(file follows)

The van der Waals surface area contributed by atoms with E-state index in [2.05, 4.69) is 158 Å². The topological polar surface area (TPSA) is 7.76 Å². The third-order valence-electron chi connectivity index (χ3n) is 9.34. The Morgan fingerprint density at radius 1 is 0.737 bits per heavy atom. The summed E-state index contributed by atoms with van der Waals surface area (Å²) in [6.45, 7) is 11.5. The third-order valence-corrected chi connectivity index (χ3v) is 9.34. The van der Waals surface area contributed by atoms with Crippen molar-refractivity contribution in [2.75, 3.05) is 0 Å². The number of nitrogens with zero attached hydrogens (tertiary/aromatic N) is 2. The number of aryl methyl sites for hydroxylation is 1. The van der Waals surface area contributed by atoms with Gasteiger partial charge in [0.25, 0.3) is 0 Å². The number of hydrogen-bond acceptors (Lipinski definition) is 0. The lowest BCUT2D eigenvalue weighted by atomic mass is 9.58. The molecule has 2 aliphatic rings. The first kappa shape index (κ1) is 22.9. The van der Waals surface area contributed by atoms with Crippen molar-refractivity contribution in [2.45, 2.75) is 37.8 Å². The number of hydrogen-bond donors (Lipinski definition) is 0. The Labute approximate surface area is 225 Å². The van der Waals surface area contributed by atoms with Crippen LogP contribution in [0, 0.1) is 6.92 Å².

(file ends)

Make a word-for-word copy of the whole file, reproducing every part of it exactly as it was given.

The van der Waals surface area contributed by atoms with E-state index in [2.05, 4.69) is 158 Å². The topological polar surface area (TPSA) is 7.76 Å². The third-order valence-electron chi connectivity index (χ3n) is 9.34. The Morgan fingerprint density at radius 1 is 0.737 bits per heavy atom. The summed E-state index contributed by atoms with van der Waals surface area (Å²) in [6.45, 7) is 11.5. The third-order valence-corrected chi connectivity index (χ3v) is 9.34. The van der Waals surface area contributed by atoms with Crippen molar-refractivity contribution in [2.75, 3.05) is 0 Å². The number of nitrogens with zero attached hydrogens (tertiary/aromatic N) is 2. The number of aryl methyl sites for hydroxylation is 1. The van der Waals surface area contributed by atoms with Gasteiger partial charge in [0.25, 0.3) is 0 Å². The number of hydrogen-bond acceptors (Lipinski definition) is 0. The lowest BCUT2D eigenvalue weighted by atomic mass is 9.58. The molecule has 2 aliphatic rings. The first kappa shape index (κ1) is 22.9. The van der Waals surface area contributed by atoms with Crippen molar-refractivity contribution in [2.45, 2.75) is 37.8 Å². The number of hydrogen-bond donors (Lipinski definition) is 0. The Labute approximate surface area is 225 Å². The van der Waals surface area contributed by atoms with Crippen LogP contribution in [0, 0.1) is 6.92 Å².